Definition of pretext in English:

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pretext

Pronunciation: /ˈpriːtɛkst/

noun

A reason given in justification of a course of action that is not the real reason: the rebels had the perfect pretext for making their move he called round on the pretext of asking after her mother
More example sentences
  • Various pretexts, excuses, and complications have been invoked over the years, but essentially this is a matter of politically motivated exclusion.
  • We find pretexts and excuses to nip through the main room to check on David, bringing him half an orange, a chunk of chocolate, so he knows we're still thinking of him.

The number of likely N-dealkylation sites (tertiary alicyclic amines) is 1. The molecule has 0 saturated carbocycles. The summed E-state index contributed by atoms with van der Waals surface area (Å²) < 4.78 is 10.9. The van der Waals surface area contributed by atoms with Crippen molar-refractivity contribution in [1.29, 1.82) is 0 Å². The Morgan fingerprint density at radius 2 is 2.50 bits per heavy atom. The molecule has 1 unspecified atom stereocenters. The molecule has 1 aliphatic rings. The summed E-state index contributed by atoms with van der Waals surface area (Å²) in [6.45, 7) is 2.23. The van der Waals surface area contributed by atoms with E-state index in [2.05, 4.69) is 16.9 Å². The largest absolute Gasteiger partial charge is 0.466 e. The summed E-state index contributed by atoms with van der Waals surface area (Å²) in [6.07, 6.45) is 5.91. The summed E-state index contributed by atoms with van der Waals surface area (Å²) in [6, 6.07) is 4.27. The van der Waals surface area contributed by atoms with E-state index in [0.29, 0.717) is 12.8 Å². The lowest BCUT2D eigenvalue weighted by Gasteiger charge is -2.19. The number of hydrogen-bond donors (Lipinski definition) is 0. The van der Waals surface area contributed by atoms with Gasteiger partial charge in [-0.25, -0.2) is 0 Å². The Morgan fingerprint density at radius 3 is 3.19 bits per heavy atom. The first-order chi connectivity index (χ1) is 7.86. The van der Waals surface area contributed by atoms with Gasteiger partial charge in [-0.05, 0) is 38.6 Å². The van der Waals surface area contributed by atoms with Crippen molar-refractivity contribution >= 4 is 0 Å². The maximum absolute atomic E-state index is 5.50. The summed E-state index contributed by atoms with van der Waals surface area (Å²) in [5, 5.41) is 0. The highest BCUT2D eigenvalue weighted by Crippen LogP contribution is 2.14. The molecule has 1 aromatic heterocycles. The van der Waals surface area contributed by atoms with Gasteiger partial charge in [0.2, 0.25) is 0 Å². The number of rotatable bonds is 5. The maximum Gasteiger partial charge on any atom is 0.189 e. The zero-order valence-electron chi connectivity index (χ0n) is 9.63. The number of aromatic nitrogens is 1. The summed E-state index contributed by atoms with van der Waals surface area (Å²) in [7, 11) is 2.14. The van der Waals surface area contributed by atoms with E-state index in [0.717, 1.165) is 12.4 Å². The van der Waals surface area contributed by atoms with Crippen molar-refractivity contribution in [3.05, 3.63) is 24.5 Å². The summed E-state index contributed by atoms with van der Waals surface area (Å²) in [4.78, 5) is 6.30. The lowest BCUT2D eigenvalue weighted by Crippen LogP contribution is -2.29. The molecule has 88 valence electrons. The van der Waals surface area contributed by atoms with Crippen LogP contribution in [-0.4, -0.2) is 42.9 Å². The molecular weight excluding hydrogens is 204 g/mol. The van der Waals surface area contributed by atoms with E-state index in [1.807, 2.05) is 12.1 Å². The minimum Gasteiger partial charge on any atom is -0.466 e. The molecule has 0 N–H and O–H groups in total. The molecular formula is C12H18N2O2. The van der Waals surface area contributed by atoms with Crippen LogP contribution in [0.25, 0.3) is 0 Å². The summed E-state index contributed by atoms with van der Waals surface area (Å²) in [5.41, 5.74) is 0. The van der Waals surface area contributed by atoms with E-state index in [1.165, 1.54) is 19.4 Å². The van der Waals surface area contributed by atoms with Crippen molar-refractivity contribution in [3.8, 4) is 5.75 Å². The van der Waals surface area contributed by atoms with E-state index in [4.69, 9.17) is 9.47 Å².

• The buzz is that the political agenda of the Minister's visit was merely a pretext.
Synonyms
excuse, false excuse, ostensible reason, alleged reason, plea, supposed grounds;
guise, ploy, pretence, ruse, semblance, show, blind, pose, masquerade, mask, cloak, veil, veneer, smokescreen, camouflage, cover, travesty, parody, charade

Origin

Early 16th century: from Latin praetextus 'outward display', from the verb praetexere 'to disguise', from prae 'before' + texere 'weave'.

For editors and proofreaders

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